In Stonehouse Homes v. City of Sierra Madre, (— Cal.Rptr.3d —, 2008 WL 4516398, Cal.App. 2 Dist., Oct. 9, 2008) a California Court of Appeal considered a developer’s challenge to a city resolution that directed the preparation of a future land use ordinance that could restrict the developer’s use of its property. The court ruled that the matter was not yet ripe for litigation because the mere direction to begin preparing an ordinance does not create the type of “actual injury” that is required for court involvement.
Stonehouse Homes (“Stonehouse”) owns property it wants to develop within the City of Sierra Madre (“City”). The property is in a steep, hilly region designated the Hillside Management Zone (“HMZ”), within which various regulations pertaining to steepness and density apply.
In 2006, the City published a notice in a local newspaper that it would initiate the preparation of an ordinance to amend HMZ provisions and the City Council would consider a moratorium resolution directing the City’s planning commission to prepare an ordinance amending provisions dealing with lot size, lot dimensions, and density reduction standards. Stonehouse filed suit alleging the City’s actions were designed to single Stonehouse out for unfair treatment and to unfairly punish it for its development activities. The trial court dismissed the suit, concluding the matter was not yet ripe for litigation. Stonehouse appealed.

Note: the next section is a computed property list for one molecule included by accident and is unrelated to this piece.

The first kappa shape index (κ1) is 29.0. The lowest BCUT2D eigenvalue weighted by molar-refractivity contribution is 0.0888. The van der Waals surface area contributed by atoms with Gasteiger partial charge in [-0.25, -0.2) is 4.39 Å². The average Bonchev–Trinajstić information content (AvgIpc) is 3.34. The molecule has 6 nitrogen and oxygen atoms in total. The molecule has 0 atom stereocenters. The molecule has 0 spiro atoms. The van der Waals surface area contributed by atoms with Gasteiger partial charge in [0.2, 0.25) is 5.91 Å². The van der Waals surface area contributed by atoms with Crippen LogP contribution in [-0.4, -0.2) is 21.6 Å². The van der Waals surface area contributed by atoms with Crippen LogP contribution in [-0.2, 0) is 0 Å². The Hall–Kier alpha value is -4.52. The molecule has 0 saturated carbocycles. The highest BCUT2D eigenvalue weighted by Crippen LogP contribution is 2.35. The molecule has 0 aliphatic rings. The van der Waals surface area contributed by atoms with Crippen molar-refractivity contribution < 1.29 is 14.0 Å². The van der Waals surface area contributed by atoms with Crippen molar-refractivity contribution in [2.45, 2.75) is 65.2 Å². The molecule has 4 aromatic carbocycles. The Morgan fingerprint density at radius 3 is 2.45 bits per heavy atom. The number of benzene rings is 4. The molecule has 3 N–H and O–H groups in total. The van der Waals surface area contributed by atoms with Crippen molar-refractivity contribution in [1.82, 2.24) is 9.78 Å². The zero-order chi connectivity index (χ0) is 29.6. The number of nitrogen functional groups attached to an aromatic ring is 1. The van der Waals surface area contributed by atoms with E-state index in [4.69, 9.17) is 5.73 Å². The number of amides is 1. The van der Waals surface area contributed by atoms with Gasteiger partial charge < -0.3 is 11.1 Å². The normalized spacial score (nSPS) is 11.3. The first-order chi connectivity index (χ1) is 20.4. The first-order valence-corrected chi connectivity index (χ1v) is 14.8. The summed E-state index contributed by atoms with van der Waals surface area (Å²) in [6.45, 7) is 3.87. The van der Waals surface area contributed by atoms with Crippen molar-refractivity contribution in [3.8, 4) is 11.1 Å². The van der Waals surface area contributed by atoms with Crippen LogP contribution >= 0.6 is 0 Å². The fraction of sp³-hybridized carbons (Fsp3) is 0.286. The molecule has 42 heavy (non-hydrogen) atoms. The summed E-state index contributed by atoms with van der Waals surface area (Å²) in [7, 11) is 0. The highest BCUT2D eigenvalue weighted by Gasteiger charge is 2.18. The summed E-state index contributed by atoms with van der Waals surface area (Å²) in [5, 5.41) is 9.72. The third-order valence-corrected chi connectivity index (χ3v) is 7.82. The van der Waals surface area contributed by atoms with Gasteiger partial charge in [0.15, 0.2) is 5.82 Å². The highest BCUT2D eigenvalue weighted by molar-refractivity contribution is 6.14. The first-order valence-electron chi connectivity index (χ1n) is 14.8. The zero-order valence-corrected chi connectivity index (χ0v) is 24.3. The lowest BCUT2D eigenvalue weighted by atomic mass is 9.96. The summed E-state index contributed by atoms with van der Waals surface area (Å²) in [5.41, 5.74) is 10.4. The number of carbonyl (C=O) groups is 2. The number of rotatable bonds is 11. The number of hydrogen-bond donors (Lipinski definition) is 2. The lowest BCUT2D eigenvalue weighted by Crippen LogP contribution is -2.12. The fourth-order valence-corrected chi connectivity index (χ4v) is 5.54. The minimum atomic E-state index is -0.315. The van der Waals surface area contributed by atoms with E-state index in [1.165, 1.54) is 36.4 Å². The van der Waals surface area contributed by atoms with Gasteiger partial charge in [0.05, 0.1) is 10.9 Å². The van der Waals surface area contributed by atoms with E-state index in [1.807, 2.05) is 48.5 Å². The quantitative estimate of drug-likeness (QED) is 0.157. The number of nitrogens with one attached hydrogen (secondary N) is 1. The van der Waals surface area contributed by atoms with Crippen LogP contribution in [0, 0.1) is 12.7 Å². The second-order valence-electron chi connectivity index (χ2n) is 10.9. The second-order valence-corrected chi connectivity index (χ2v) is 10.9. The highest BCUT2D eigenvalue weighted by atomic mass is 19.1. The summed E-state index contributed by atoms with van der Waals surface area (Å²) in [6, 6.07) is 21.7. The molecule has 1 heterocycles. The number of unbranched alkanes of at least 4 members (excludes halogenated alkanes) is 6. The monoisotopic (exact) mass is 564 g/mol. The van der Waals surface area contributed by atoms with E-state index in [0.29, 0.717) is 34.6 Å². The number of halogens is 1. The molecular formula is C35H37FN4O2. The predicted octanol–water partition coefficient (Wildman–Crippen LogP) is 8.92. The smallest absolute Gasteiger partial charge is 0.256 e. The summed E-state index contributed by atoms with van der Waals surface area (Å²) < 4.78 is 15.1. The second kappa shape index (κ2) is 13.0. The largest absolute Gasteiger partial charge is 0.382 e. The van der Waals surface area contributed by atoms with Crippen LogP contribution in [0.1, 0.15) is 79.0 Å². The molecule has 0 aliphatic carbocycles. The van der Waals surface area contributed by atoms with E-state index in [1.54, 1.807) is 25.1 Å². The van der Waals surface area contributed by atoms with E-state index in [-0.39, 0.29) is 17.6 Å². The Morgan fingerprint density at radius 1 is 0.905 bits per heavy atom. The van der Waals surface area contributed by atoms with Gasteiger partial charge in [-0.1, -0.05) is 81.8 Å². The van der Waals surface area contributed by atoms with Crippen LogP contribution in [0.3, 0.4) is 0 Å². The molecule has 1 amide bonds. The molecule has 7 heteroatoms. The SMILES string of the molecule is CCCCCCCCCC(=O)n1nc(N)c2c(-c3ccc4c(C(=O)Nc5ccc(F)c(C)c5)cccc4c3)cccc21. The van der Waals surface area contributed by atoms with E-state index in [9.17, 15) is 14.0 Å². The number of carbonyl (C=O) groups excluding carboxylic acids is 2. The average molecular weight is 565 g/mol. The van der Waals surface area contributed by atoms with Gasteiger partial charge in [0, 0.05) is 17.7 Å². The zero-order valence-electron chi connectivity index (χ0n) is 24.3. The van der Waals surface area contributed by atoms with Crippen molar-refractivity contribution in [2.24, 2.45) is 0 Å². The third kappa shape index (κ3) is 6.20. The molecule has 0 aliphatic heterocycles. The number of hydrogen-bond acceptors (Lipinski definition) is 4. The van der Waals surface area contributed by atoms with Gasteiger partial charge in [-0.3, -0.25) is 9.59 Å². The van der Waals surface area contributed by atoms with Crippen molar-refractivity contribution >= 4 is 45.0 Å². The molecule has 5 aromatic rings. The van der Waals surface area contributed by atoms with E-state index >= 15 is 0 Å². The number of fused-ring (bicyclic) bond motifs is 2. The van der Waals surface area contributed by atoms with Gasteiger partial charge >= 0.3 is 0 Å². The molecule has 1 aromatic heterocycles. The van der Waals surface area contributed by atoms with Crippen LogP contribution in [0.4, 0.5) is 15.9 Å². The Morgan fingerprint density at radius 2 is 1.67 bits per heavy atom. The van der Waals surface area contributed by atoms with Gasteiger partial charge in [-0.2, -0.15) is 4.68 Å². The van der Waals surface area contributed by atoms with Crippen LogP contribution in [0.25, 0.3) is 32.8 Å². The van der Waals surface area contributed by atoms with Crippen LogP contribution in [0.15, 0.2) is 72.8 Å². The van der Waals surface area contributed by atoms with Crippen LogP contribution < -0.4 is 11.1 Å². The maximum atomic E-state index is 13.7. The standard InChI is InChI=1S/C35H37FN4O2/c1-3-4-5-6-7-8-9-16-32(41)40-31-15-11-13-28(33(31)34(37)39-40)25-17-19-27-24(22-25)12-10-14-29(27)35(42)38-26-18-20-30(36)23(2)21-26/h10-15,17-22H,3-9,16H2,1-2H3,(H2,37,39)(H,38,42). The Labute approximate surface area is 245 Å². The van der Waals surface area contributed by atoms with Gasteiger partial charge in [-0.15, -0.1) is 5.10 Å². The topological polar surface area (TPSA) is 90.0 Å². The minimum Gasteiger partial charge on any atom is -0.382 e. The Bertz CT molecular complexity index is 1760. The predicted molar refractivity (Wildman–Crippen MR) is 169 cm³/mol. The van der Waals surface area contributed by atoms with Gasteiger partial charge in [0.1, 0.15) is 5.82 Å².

To determine if a controversy is ripe, the court said, it must employ a two-pronged test. First, whether the dispute is sufficiently concrete that declaratory relief is appropriate; and second, whether withholding judicial consideration will result in actual hardship.
The court concluded Stonehouse’s suit failed both prongs of the test. The City’s resolution did not change any laws pertaining to the HMZ, it merely gave notice to the public that the City Council might consider adopting legislation changing HMZ regulations in the future. As such, the court said that action did not infringe on Stonehouse’s rights. Moreover, under the second prong, Stonehouse failed to show any imminent and significant hardship that would result from non-intervention. Stonehouse’s claim to a “loss of certainty” of its right to develop its property is not the type of justiciable controversy that allows for court involvement, the court said.
The matter was therefore not ripe for litigation and the trial court’s order dismissing it was affirmed.
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